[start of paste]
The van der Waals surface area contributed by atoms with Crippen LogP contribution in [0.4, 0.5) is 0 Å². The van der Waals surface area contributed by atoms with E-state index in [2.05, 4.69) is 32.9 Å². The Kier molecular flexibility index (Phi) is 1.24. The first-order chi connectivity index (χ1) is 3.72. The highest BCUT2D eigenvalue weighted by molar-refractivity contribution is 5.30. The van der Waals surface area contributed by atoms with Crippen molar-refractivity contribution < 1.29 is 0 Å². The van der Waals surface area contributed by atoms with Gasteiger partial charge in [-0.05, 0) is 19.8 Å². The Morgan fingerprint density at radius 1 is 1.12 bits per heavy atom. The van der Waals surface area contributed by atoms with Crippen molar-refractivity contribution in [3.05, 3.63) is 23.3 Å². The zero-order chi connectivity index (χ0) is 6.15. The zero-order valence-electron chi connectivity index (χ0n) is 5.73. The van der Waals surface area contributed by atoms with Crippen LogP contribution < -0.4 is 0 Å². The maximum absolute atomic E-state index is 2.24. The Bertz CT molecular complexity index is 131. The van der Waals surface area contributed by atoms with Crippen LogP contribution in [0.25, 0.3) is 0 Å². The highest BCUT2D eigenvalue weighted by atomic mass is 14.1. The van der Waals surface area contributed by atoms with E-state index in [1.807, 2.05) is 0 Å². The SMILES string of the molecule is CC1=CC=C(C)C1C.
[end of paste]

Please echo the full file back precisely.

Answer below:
The van der Waals surface area contributed by atoms with Crippen LogP contribution in [0.4, 0.5) is 0 Å². The van der Waals surface area contributed by atoms with E-state index in [2.05, 4.69) is 32.9 Å². The Kier molecular flexibility index (Phi) is 1.24. The first-order chi connectivity index (χ1) is 3.72. The highest BCUT2D eigenvalue weighted by molar-refractivity contribution is 5.30. The van der Waals surface area contributed by atoms with Crippen molar-refractivity contribution < 1.29 is 0 Å². The van der Waals surface area contributed by atoms with Gasteiger partial charge in [-0.05, 0) is 19.8 Å². The Morgan fingerprint density at radius 1 is 1.12 bits per heavy atom. The van der Waals surface area contributed by atoms with Crippen molar-refractivity contribution in [3.05, 3.63) is 23.3 Å². The zero-order chi connectivity index (χ0) is 6.15. The zero-order valence-electron chi connectivity index (χ0n) is 5.73. The van der Waals surface area contributed by atoms with Crippen LogP contribution < -0.4 is 0 Å². The maximum absolute atomic E-state index is 2.24. The Bertz CT molecular complexity index is 131. The van der Waals surface area contributed by atoms with Crippen LogP contribution in [0.25, 0.3) is 0 Å². The highest BCUT2D eigenvalue weighted by atomic mass is 14.1. The van der Waals surface area contributed by atoms with E-state index in [1.807, 2.05) is 0 Å². The SMILES string of the molecule is CC1=CC=C(C)C1C.